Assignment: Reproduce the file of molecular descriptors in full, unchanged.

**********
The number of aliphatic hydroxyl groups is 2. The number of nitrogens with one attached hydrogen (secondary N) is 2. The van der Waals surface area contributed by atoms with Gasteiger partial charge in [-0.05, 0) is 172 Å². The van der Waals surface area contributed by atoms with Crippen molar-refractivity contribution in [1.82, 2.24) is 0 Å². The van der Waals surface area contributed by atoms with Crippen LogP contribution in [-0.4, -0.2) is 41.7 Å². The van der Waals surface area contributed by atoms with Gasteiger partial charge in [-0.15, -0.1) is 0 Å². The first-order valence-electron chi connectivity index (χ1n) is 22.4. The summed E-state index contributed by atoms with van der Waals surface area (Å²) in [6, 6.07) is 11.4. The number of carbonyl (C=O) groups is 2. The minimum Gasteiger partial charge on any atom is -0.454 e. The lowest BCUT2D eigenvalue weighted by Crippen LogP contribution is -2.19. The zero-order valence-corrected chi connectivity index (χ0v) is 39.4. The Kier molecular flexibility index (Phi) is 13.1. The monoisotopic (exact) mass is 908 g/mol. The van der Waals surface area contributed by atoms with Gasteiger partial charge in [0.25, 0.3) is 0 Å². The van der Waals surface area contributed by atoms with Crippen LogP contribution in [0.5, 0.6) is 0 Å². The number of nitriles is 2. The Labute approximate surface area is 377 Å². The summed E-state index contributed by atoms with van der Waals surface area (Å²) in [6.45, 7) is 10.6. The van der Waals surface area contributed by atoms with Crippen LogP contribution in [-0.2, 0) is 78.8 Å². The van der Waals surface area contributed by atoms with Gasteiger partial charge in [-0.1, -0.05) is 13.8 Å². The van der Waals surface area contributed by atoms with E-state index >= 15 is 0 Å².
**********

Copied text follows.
The number of aliphatic hydroxyl groups is 2. The number of nitrogens with one attached hydrogen (secondary N) is 2. The van der Waals surface area contributed by atoms with Gasteiger partial charge in [-0.05, 0) is 172 Å². The van der Waals surface area contributed by atoms with Crippen molar-refractivity contribution in [1.82, 2.24) is 0 Å². The van der Waals surface area contributed by atoms with Crippen LogP contribution in [-0.4, -0.2) is 41.7 Å². The van der Waals surface area contributed by atoms with Gasteiger partial charge in [-0.15, -0.1) is 0 Å². The first-order valence-electron chi connectivity index (χ1n) is 22.4. The summed E-state index contributed by atoms with van der Waals surface area (Å²) in [6, 6.07) is 11.4. The number of carbonyl (C=O) groups is 2. The minimum Gasteiger partial charge on any atom is -0.454 e. The lowest BCUT2D eigenvalue weighted by Crippen LogP contribution is -2.19. The zero-order valence-corrected chi connectivity index (χ0v) is 39.4. The Kier molecular flexibility index (Phi) is 13.1. The monoisotopic (exact) mass is 908 g/mol. The van der Waals surface area contributed by atoms with Gasteiger partial charge in [0.25, 0.3) is 0 Å². The van der Waals surface area contributed by atoms with Crippen LogP contribution in [0.5, 0.6) is 0 Å². The number of nitriles is 2. The Labute approximate surface area is 377 Å². The summed E-state index contributed by atoms with van der Waals surface area (Å²) in [6.45, 7) is 10.6. The van der Waals surface area contributed by atoms with Crippen LogP contribution in [-0.2, 0) is 78.8 Å². The van der Waals surface area contributed by atoms with Gasteiger partial charge in [-0.1, -0.05) is 13.8 Å². The van der Waals surface area contributed by atoms with E-state index >= 15 is 0 Å².